Who would believe a sickly Akita puppy would be immortalized with a bronze statue? Situated adjacent Shibuya Crossing, the busiest intersection in the world, his dignified figure still waits — for the return of his beloved owner, Professor Ueno.
To understand how unlikely this came to be, let’s start at the beginning.
“On Hachi’s birthday, I think back to the first months of his life. I can imagine a plump squirming puppy playing with his four male siblings in a barn. Hachi was born on a farm in snow country, Odate, Akita prefecture, to a wealthy landlord farmer.”
Hachi was born in November 1923. The exact date is unknown. At two months old, the Akita puppy was gifted to professor Ueno Hidesaburo by a former student. On January 14, 1924, Hachi was placed in a small tightly-knit straw crate for his long journey. Straw crates retained heat and was also used to carry rice.
Three people walked 12.5 miles to Ōdate Station, carrying Hachi in the midst of a snowstorm. Hachi departed Ōdate Station at 3: 20 PM and scheduled to arrive at Ueno Station in Tokyo at 8: 50 AM the next day.
The Ōdate-Ueno route ran through a series of mountain ranges, including one of the steepest approaches to a pass for trains in Japan. The train climbed up and down mountain peaks and passed through numerous tunnels, oscillating wildly — the locomotives giving off thick soot.
It must have been a terrifying experience for the two-month-old puppy. He was separated from his mother and siblings, carried outside in a blizzard, and sat in a crate on a bumpy train for 20 hours.
An Unlucky Start
On the day of Hachi’s arrival, the newspapers reported that Tokyo was hit by a strong earthquake and a windstorm. As he entered the city, a storm was blowing over the capital city.
People thought Hachi was dead when he arrived.
Yet this frightened puppy went on to experience an extraordinary life that would change not only the history of Japanese dogs, and the creation of a new breed called American Akita – but symbolize compassion, undying love, and loyalty worldwide.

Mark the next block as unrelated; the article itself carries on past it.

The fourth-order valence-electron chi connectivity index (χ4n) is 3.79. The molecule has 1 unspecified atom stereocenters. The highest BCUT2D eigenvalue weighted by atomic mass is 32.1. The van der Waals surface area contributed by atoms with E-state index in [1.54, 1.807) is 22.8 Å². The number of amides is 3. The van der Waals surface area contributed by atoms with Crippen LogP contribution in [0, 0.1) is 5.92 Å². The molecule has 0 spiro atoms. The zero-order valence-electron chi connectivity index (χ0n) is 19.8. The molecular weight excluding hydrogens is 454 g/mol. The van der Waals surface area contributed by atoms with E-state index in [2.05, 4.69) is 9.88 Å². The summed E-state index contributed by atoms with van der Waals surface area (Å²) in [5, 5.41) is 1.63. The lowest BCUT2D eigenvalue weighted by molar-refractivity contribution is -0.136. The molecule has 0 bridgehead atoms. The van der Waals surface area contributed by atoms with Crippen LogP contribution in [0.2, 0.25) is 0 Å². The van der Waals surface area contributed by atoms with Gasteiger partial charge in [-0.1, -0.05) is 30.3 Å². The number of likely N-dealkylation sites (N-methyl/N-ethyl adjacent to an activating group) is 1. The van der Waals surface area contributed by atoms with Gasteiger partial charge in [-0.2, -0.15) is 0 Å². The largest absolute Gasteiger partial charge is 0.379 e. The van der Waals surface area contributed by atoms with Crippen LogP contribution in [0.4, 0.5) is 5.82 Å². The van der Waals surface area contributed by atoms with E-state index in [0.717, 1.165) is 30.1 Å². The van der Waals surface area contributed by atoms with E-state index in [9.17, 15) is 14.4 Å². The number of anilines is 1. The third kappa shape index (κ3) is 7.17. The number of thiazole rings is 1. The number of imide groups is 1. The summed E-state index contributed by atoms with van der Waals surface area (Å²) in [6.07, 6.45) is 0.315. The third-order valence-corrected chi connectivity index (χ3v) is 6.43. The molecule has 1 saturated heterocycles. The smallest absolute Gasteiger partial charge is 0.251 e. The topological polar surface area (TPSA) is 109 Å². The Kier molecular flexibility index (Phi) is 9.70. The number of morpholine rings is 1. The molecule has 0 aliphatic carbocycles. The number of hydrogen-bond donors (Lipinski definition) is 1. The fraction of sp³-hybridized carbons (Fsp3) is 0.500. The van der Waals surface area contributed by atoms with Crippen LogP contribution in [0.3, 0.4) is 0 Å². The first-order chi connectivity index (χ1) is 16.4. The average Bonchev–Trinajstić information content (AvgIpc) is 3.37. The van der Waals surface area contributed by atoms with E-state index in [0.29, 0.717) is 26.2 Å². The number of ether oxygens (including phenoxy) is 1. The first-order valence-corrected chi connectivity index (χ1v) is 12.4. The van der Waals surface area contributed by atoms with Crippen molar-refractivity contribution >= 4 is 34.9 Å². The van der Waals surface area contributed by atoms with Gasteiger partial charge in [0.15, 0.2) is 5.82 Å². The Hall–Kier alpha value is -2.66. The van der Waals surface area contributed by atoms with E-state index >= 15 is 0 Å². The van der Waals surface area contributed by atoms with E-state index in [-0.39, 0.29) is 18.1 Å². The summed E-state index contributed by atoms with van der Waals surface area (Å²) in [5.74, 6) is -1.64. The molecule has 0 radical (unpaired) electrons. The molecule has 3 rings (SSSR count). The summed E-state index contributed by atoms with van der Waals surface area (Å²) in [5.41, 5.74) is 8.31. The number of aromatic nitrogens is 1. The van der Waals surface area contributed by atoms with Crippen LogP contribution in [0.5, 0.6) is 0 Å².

Hachi’s birthday marked the very beginning of an endless tale of loyalty, love, and the depths of true friendship. His daily walks to the train station have been memorialized numerous times, and his bronze statue is one of the most famous destinations in Japan.
Yet his early life, before the professor, is almost unknown.
In 1934, Hachiko’s first statue was sculpted by Teru Ando and placed at Shibuya Station. During World War II, the bronze statue was melted for war material. The photo of a relaxed Hachi was taken around that time by the late Isamu Yamamoto, a former bank employee who lived in the Shibuya Ward, Tokyo. Yamamoto’s family found the photo and presented it to Takeshi Ando, son of the original Hachiko sculptor. Takeshi Ando sculpted the second Hachiko statue that we see today.
“I have never looked at such a photo that caught the atmosphere of Hachiko’s everyday life at that time so well,” Ando said.
Happy birthday, Hachiko! Your story will always remain with us forever…
(Many thanks to author Mayumi Itoh. Her book “Hachiko: Solving Twenty Mysteries About The Most Famous Dog in Japan” was published in commemoration of Hachi’s 94th anniversary of his birthday. A substantial update of her 2013 ground breaking book “Hachi: The Truth of the Life and Legend of the Most Famous Dog in Japan”, Itoh addresses everything you wanted to know about the loyal Akita. )